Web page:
18. Gravatar of DF DF
    26. August 2015 at 08:06

    The stock market fluctuations are a side show at this point. As I see it there are 4 major bubbles in China at the moment

    1) non-tier1 property (as measured by prices to wages, vacancies, and percent of total wealth the asset class represents)

    2) provincial debt (as measured by rating agencies prior to the debt swap “clean up” this April)

    3) investment (as measured by deposit/lending rate spread, capacity utilization, NPL and the need for a state supported stock market “pump and dump”)

    4) stocks (as measured by P/Es relative to historical norms)

    The stock bubble (at this price) is the least of these. Scott, you are right that apparent overvaluation can persist for a long time. Indeed, real estate occupancy rates in China (and other parts of the world like the Freedom Tower) seem low but they always seem to fill up. Wow long term planning must me part of the culture! But things change with the emergence of other bubbles. Now we have 4 major ones, China has never dealt with this many simultaneously. Add some headwinds like persistent capital outflows and declining global growth and trade… then you start to wonder if Xi Dada and his small working groups are really up for the challenge. Suddenly all decisions are looking very short term focused. The entire world is watching this time too.

    BTW, many of your examples since 2008 of non-bubbles are really all the same argument: China never deleveraged. Why did Aussie and Canadian housing withstand 2008? Chinese buyers. Why did exporters like Australia and Germany fair relatively well? Chinese manufacturing. The bubbles were there, but China was a backstop. Now watch as everything from Brasil to Apple fall in the wake of the China factor disappearing.

  19. Gravatar of TravisV TravisV
    26. August 2015 at 08:32

    The concern that a Chinese devaluation would trigger capital flight continues to be repeated on TV…..

  20. Gravatar of Brian Donohue Brian Donohue
    26. August 2015 at 09:38

    Thanks, Scott! I’m honored.

    Yes, I was being sarcastic. No credit for calling a bubble for 12 years. Lookin’ at you, Professor Shiller.

  21. Gravatar of TallDave TallDave
    26. August 2015 at 09:51

    The Shanghai Composite is up 10% over five years, while the S&P 500 is up 72%. But over a 10 year period, it’s 152% vs 55%.

    What’s really fascinating though is the relative variability — the major US indices are practically flattened into straight lines on the same graph. Even the NASDAQ’s “bubble” around 2000 looks pretty mild by comparison to the Chinese roller coaster.{“range”:”max”,”allowChartStacking”:true}

  22. Gravatar of TallDave TallDave
    26. August 2015 at 10:01

    XVO — Notice you don’t see The Great Inflation in there either. M0 by itself clearly doesn’t predict inflation very well.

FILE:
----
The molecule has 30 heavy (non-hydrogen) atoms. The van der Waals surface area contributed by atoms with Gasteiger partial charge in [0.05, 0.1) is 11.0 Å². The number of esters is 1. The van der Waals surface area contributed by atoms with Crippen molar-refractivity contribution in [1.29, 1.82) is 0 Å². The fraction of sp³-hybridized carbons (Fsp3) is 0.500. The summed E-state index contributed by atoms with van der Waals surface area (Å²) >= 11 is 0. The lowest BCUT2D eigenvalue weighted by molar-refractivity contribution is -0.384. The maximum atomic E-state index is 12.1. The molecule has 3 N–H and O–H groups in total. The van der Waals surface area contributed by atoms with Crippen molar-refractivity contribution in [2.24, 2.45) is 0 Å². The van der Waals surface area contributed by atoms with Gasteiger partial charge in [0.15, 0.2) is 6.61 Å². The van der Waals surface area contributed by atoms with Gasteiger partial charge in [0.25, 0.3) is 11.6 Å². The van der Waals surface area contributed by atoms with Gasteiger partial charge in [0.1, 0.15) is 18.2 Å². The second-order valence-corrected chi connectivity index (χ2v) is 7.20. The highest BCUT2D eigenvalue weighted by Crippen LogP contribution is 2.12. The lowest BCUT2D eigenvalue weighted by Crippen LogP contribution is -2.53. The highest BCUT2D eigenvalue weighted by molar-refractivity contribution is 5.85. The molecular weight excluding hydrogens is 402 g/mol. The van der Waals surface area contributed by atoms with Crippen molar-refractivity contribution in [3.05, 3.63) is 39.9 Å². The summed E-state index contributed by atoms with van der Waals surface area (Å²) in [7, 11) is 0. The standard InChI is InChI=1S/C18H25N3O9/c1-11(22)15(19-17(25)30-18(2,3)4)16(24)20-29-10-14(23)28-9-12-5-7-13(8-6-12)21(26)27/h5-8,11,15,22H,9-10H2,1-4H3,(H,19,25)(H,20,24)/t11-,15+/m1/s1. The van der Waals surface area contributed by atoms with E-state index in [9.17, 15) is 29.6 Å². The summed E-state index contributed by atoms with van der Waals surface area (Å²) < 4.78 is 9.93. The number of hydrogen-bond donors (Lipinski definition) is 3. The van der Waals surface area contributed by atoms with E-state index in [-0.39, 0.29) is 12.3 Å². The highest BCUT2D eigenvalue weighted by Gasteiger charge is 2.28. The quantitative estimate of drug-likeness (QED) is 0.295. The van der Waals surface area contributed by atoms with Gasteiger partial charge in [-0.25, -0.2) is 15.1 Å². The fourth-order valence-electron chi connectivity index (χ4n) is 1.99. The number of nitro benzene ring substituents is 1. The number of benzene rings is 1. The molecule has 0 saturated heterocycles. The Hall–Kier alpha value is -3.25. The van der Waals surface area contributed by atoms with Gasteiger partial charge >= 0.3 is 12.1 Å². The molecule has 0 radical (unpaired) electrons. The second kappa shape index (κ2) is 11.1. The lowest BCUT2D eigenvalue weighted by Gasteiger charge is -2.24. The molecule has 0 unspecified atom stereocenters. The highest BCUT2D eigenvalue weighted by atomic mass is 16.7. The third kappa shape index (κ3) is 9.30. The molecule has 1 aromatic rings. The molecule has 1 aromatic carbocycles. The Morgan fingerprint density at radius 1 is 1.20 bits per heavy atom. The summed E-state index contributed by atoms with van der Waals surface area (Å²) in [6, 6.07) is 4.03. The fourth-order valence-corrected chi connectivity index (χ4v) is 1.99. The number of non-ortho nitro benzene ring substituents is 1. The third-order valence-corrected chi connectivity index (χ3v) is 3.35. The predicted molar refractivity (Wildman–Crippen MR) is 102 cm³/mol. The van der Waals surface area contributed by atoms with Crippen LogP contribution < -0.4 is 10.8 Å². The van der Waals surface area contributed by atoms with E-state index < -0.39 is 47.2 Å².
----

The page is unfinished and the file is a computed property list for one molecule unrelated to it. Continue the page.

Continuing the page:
23. Gravatar of James Alexander James Alexander
    26. August 2015 at 10:07

    Off topic
    If Apple Pay becomes successful, will it reduce the monetary base?

  24. Gravatar of Amaury Perez Amaury Perez
    26. August 2015 at 13:54

    hmm.. I didn’t how badly made the Chinese stock market was.

  25. Gravatar of ssumner ssumner
    27. August 2015 at 06:05

    dtoh, In this post I’m not interested in expected returns, just actual returns.

    DF, I’m not a fan of bubble theories, and in any case your comment confuses bubbles with malinvestment. If you want to believe in soothsayers and ESP and tea leaves and asset price forecasts, more power to you.

    Travis, That argument never made sense to me. Wouldn’t an expected devaluation lead to capital flight? What would be the point of removing capital after a devaluation?

    Brian, Yes, I assumed you were joking.

    James, Not much impact, very little base money is used for transactions.

    Amaury, Clever.

  26. Gravatar of DF DF
    27. August 2015 at 12:07


    I know you are wed to the EMH. You are not fan of fundamental valuations, so I guess you prefer to offer ex post anlaysis to severe nominal price shifts when they occur.

    The 4 asset classes I mentioned are more than just malinvestment, they are gross anomalies in the valuation distributions I offered. I invite others to suggest other measures that show these Chinese asset classes appear in the bulk of their distributions, but they lie in the tails of mine.

    To each his own.

  27. Gravatar of ssumner ssumner
    27. August 2015 at 12:34

    DF, No, I’d prefer to predict asset prices, but since I see no evidence that anyone can do so, I don’t waste my time.

  28. Gravatar of James Alexander James Alexander
    27. August 2015 at 12:58

    Sorry to be probably wasting your time, but if we went back to pre-2008 99% of base money was notes and coins.

    If Apple Pay succeeded 100% (for the sake of argument) there would be no need for notes and coins. What would happen to base money?

  29. Gravatar of ssumner ssumner
    27. August 2015 at 13:10

    James, The base is about $4 trillion. You are right that if we ended IOR it would eventually fall to about 1.2 trillion, almost all cash. But only about $200 billion of that was used for transactions in the US. So either $200 billion out of $1.2 trillion or out of $4 trillion. Either way the impact is less than you might expect.

    On the other hand it might lead politicians to go to all electronic money, to smoke out the cash in the underground economy.

  30. Gravatar of Jack’s Links | The Zeitgeist Log Jack’s Links | The Zeitgeist Log
    18. October 2015 at 08:48

    […] Chinese Recession: This was from almost two months ago, and I don’t think it’s clear yet if Scott or Tyler is more correct. […]